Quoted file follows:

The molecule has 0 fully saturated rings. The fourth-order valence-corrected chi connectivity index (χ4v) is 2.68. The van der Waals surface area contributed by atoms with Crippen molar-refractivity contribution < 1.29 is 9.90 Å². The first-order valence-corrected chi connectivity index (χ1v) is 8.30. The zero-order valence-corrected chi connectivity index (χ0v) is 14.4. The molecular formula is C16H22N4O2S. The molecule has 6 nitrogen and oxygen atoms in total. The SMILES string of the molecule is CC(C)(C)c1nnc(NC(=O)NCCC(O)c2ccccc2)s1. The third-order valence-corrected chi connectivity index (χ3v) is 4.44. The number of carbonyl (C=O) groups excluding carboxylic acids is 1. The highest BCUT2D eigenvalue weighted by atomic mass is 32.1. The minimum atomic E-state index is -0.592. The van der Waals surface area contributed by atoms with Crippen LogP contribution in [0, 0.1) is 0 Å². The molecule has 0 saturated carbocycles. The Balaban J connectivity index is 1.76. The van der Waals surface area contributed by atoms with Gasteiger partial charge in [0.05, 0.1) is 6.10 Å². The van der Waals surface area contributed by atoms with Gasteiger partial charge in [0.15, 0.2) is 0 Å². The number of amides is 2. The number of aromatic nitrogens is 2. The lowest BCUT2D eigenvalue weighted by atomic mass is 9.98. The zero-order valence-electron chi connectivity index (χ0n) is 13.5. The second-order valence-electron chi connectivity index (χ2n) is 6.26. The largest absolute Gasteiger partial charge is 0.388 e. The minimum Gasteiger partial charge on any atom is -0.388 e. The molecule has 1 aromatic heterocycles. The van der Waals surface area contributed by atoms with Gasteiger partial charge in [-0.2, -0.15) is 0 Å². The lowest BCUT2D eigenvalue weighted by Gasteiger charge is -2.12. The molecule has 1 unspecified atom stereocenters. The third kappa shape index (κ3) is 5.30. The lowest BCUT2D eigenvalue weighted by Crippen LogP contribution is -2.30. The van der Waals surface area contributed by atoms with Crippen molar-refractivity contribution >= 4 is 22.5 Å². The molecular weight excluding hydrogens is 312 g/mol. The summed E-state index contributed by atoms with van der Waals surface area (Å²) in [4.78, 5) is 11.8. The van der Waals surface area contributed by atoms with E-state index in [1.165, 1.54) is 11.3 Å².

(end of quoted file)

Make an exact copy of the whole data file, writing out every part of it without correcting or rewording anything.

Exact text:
The molecule has 0 fully saturated rings. The fourth-order valence-corrected chi connectivity index (χ4v) is 2.68. The van der Waals surface area contributed by atoms with Crippen molar-refractivity contribution < 1.29 is 9.90 Å². The first-order valence-corrected chi connectivity index (χ1v) is 8.30. The zero-order valence-corrected chi connectivity index (χ0v) is 14.4. The molecular formula is C16H22N4O2S. The molecule has 6 nitrogen and oxygen atoms in total. The SMILES string of the molecule is CC(C)(C)c1nnc(NC(=O)NCCC(O)c2ccccc2)s1. The third-order valence-corrected chi connectivity index (χ3v) is 4.44. The number of carbonyl (C=O) groups excluding carboxylic acids is 1. The highest BCUT2D eigenvalue weighted by atomic mass is 32.1. The minimum atomic E-state index is -0.592. The van der Waals surface area contributed by atoms with Crippen LogP contribution in [0, 0.1) is 0 Å². The molecule has 0 saturated carbocycles. The Balaban J connectivity index is 1.76. The van der Waals surface area contributed by atoms with Gasteiger partial charge in [0.05, 0.1) is 6.10 Å². The van der Waals surface area contributed by atoms with Gasteiger partial charge in [0.15, 0.2) is 0 Å². The number of amides is 2. The number of aromatic nitrogens is 2. The lowest BCUT2D eigenvalue weighted by atomic mass is 9.98. The zero-order valence-electron chi connectivity index (χ0n) is 13.5. The second-order valence-electron chi connectivity index (χ2n) is 6.26. The largest absolute Gasteiger partial charge is 0.388 e. The minimum Gasteiger partial charge on any atom is -0.388 e. The molecule has 1 aromatic heterocycles. The van der Waals surface area contributed by atoms with Gasteiger partial charge in [-0.2, -0.15) is 0 Å². The lowest BCUT2D eigenvalue weighted by Gasteiger charge is -2.12. The molecule has 1 unspecified atom stereocenters. The third kappa shape index (κ3) is 5.30. The lowest BCUT2D eigenvalue weighted by Crippen LogP contribution is -2.30. The van der Waals surface area contributed by atoms with Crippen molar-refractivity contribution >= 4 is 22.5 Å². The molecular weight excluding hydrogens is 312 g/mol. The summed E-state index contributed by atoms with van der Waals surface area (Å²) in [4.78, 5) is 11.8. The van der Waals surface area contributed by atoms with E-state index in [1.165, 1.54) is 11.3 Å².